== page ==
Click to use the Talking Dictionary 31. U.S. Govt.: No Hope for Hemp


31. Hemp is a strong, cane‐like plant known throughout the world for its durability and versatility. Hemp is used to make ropes, blankets, paper, and many other useful products. In the United States, however, the hemp industry and its supporters struggle for legitimacy. The U.S. government is concerned that hemp producers might grow hemp to sell as marijuana. Hemp, although a variety of the cannabis species, contains less than one percent of THC, which is the active ingredient of marijuana. To get high from hemp, a person would have to smoke about ten hemp cigarettes.

As a result of its concern, the U.S. government discourages the production and use of hemp and its products in America. Instead, it approves the destruction of millions of trees annually to produce newspapers and hundreds of other paper products that get thrown away every day. All those paper products can be made from hemp.

Hemp was discovered in Asia thousands of years ago. It is cultivated worldwide. Hemp can grow quickly to heights of 15 feet or more in many different climates and soils. It needs little care to achieve its full growth.

Hemp matures in one growing season. It's used in many products, from paper to beauty products to clothing. Like bamboo, it is used in the construction industry. Hemp is healthful, too—its seeds produce a nutritious flour and oil.

Despite all hemp's beneficial—and non‐drug—uses, the U.S. government continues to argue that the use of hemp might lead to increased use of marijuana. Marijuana, says the government, is the gateway drug to more dangerous drugs like cocaine and heroin. Apparently, the government believes that hemp could be the gateway drug (ten cigarettes to get high) to the gateway drug marijuana (one "joint," or often less, to get high).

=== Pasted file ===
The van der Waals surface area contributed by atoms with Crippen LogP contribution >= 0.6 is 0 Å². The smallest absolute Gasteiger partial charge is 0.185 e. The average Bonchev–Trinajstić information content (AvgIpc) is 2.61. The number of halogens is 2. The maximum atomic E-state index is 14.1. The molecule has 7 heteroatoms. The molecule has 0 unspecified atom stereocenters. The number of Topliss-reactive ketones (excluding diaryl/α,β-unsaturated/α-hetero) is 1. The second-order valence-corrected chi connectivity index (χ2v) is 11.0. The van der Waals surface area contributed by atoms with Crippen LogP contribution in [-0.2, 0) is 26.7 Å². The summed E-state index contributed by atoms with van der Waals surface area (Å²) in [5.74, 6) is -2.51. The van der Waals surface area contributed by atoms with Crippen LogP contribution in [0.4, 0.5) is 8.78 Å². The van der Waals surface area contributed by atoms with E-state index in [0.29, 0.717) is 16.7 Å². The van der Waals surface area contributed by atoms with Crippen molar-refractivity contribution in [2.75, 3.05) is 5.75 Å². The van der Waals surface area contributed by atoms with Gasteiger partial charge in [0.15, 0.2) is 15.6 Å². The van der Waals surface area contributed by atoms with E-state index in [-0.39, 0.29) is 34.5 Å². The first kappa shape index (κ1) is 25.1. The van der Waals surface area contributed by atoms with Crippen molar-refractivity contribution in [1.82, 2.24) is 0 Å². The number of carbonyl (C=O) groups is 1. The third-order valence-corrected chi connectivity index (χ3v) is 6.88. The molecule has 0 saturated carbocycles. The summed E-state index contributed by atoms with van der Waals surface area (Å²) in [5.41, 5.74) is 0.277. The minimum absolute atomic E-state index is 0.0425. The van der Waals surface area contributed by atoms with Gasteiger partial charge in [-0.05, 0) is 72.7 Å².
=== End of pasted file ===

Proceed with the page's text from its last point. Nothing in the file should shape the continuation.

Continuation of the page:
While focused on the individual dangers and societal decay that might result from ten hemp cigarettes, the U.S. government does little to prevent the thousands of deaths, injuries, and illnesses caused annually by tobacco and alcohol—two of the most addictive, dangerous, popular (and profitable)—drugs in the world. In fact, the government also does nothing to discourage gambling, as most states now have state lotteries, and many states have gambling casinos. All three industries contribute to the government's bottom line.

Perhaps hemp producers could win government support if they just focused on demonstrating how much money that hemp production, products, and sales could contribute to government coffers. 9.7, 408


31. Copyright © Mike Carlson. All rights reserved.